Find Bald Eagles Across the U.S.
Our national bird is somewhat elusive, so when a location is known to be a habitat where these impressive creatures can be easily observed, the location takes on a following all its own. Once endangered, bald eagles have made a wonderful recovery. According to the Smithsonian Institution, there are now more than 9,700 nesting pairs of bald eagles in the lower 48 states. Twenty-three of the 48 contiguous states now have at least 100 breeding pairs of bald eagles. Bald eagles can be seen in every state except Hawaii. We suggest the following locations, as good starting points, and then add to them as you are able.
Before we share where to go, here are a few tips for the best way to see bald eagles:
- Use your car as a blind. The eagles are not as nervous about cars than they are about the people who get out of them.
- Best viewing time may be in the morning, when the eagles are most likely to be hunting their food.
- Keep your distance, quietly observe, and do your best to not disturb them.
The National Eagle Center, Wabasha, Minnesota
The eagle ambassadors enjoyed the morning in the weathering yard today. With the summer’s first heat wave underway, they held their wings open to keep cool, striking an iconic pose! Here we see Angel. What a photo op! #nationaleaglecenter #wabashamn #onlyinMN #baldeagles #summer2016 #lifeonthemississippi
This is a world-class interpretive center located on the banks of the Mississippi River. Wabasha and the surrounding riverfront areas offer great viewing spots for wintering bald eagles. There are good lookout points at three pullouts between Camp Lacupolis and Read’s Landing. Read’s Landing itself is another lookout where you will probably have some luck watching the eagles. Another good spot is along Lawrence Boulevard in Wabasha. Viewing here is best November through March. The state of Minnesota claims the largest population of bald eagles, with an estimated 1,312 pairs, surpassing Florida’s most recent count of 1,166 pairs.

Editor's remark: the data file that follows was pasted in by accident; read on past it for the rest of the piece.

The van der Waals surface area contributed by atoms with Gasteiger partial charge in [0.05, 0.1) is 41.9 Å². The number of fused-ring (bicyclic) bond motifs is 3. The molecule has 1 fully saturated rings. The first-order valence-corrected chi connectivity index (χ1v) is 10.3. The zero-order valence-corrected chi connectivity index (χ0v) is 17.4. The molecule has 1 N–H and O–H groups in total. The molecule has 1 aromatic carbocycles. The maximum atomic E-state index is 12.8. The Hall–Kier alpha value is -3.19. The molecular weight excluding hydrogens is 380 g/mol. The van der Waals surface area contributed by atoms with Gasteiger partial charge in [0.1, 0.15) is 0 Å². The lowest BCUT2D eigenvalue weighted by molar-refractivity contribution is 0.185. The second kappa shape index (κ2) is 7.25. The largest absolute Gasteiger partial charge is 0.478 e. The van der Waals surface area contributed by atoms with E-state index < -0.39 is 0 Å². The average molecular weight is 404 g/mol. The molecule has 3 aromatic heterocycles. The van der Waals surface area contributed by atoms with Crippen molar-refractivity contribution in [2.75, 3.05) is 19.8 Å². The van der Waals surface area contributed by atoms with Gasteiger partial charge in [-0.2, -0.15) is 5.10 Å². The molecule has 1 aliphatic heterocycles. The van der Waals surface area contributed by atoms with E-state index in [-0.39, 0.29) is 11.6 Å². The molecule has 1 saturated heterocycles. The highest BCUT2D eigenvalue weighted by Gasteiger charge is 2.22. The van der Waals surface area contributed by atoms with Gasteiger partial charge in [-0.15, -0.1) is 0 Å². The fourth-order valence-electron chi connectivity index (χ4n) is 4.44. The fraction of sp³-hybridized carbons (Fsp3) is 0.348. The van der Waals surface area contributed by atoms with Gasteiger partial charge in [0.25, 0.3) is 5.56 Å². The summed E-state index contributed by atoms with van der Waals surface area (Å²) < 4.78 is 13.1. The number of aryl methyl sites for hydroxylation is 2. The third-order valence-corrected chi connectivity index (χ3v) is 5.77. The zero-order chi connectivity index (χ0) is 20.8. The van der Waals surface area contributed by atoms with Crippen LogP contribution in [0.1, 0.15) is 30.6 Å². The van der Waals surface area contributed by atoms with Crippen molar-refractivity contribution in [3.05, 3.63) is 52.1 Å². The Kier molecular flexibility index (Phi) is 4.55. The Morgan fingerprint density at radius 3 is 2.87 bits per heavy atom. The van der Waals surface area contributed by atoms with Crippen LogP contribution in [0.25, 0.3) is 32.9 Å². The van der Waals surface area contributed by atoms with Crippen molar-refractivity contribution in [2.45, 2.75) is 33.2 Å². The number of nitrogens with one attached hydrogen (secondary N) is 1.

Greenwood Cemetery, Orlando, Florida
Because bald eagles enjoy being somewhat removed from busy human activity, it may not come as a surprise that a nesting pair of bald eagles have made one of the big trees at historic Greenwood Cemetery their home. Don Price, who runs the cemetery will fill you in on where to see them at a respectful distance, if you stop in the cemetery’s office. Be sure to ask Don about some of the other highlights of this wonderful cemetery, from the separate sections for the Union and Confederate dead, to the last resting place of one of the first women architects in the USA.
Also, great Florida viewing of bald eagles can be had at the Kennedy Space Center and the Canaveral National Seashore.
Chain of Rocks Bridge, near St. Louis, Missouri
From late December to early March, you can see the nation’s second (or third, depending on who is counting) largest population of bald eagles at the Chain of Rocks Bridge at Alton and Grafton, Illinois. Every year, literally thousands of eagles migrate to the area to fish in the cold waters of the Mighty Mississippi and the Illinois Rivers. The St Louis Audubon Society offers interpretive programs and provides viewing scopes.
Lake Pepin and Alma, Wisconsin